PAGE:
Galvanisers Needed: Post-Brexit Worker Vacancies Strain UK Employers

British manufacturing firm Corbetts the Galvanizers relied on a stream workers from Poland and Romania to supply its shop floor. Steel is dipped in a long vat filled with molten zinc at temperatures around 450°C (842°F)
It is now offering 500-pound ($602) start bonuses and free fish and chips to lure local workers who are hesitant to do the sometimes hard work.
Employers and the Bank of England are concerned about Britain’s labour shortages and the impact they have on pay. This is as it attempts to control the largest increase in inflation in 40-years.
There are many losers, but there are also winners. The overhaul of immigration rules after Britain’s exit from the European Union resulted in a halt to free movement of workers within the bloc after 2020.
Last year saw record numbers of foreign medics and more visas for work were issued to Zimbabweans than to French citizens.
Corbetts is a typical example of firms that are rethinking their hiring practices. It is located in Telford, central England, near the birthplace for the industrial revolution.
Galvanising staff earn less than the 25,600 pounds per year required for an employer sponsoring a visa.
The 162-year-old company had the ability to count on migrant workers, mainly from Poland or Romania, before Brexit. They were recruited mostly through word of mouth.
According to Sophie Williams, managing director, it has been difficult to find staff over the past year.
It can get very dirty, dusty, and smoky in summer. It’s not for everyone,” she said.
Williams has 52 galvanisers, and Williams wants to hire 40 more before reopening the second facility that was closed during the pandemic.
The Telford plant produces 35,000 tonnes of steel per year. This includes everything from lamp posts to horse trailer chassis. Automation is not an option.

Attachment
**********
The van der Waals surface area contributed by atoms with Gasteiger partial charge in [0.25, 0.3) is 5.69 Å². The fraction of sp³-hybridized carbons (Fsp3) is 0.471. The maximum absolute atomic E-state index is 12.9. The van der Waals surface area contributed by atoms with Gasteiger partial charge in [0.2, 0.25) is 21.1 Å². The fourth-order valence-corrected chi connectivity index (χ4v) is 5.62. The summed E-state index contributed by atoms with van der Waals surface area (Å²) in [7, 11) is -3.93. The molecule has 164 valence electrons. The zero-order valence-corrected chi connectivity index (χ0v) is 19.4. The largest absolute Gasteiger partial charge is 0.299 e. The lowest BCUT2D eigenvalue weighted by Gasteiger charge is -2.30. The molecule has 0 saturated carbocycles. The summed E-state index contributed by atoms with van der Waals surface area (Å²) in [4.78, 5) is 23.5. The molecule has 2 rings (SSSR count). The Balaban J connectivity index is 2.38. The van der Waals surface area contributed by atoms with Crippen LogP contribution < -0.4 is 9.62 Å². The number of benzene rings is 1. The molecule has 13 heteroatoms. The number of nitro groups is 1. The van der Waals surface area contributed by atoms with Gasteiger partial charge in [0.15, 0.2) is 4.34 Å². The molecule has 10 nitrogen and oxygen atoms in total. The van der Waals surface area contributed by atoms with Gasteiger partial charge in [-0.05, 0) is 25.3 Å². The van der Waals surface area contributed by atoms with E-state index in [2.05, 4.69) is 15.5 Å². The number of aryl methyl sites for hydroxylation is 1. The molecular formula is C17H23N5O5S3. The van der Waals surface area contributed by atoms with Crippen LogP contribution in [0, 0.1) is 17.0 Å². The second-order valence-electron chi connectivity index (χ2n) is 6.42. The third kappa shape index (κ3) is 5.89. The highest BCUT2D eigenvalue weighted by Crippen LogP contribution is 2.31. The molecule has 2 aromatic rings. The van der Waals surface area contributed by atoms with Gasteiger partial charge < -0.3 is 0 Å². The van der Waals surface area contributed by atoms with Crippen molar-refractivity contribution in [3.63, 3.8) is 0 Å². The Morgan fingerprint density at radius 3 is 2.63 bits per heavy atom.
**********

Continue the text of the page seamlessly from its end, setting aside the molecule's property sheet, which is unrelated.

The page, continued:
Corbetts offers a variety of incentives to attract and retain staff in a time when Britain’s unemployment rate has fallen to its lowest level since 1974 and the cost-of-living is pushing up salaries in the private sector.
500 pounds for new hires who stay six month – an additional bonus extended to existing staff – workers also received 100 pounds to celebrate Queen Elizabeth’s 70th year on the throne, chocolate Easter eggs and Christmas vouchers from supermarkets. There are occasional perks like free fish and chips.
It also increased its minimum starting pay rate by 6.4% to 9.84 pounds per hour.
The firm is more flexible in who it hires, including younger workers who work together with an older employee and its first female galvaniser.
A new, more long-term program to increase staff retention will sponsor workers to learn how to operate cranes and forklift trucks, as well as delivery lorries and eventually, to receive management training.
Mike Fiddler, 27, lost his job as a construction worker during the pandemic. He now works at Corbetts delivery yard, while he trains to be a truck driver.
“It’s faster, it’s dirtier, and a lot more hands on. But it’s great fun,” Fiddler stated.
Williams isn’t sure if she will be able to find enough employees to expand the business that aims for 13 million pounds in sales by 2022.
British employers had a record number of job vacancies in the three-months to May. This is equivalent to 4.3 jobs per 100, which is similar to Germany. The vacancy rates in the United States, Belgium, and the Netherlands are even higher.
However, Britain’s overall vacancy rate is higher than the EU average of 2.9.
Businesses are certain that Brexit is partly to blame, as official data shows that there are 188,000 fewer EU workers living in Britain than they did two years ago.
Neil Carberry, chief executive at the Recruitment and Embranches, stated that “the barriers to entry in terms employers hiring from Europe now are much higher”

Galvanisers Needed: Post-Brexit Worker Vacancies Strain UK Employers
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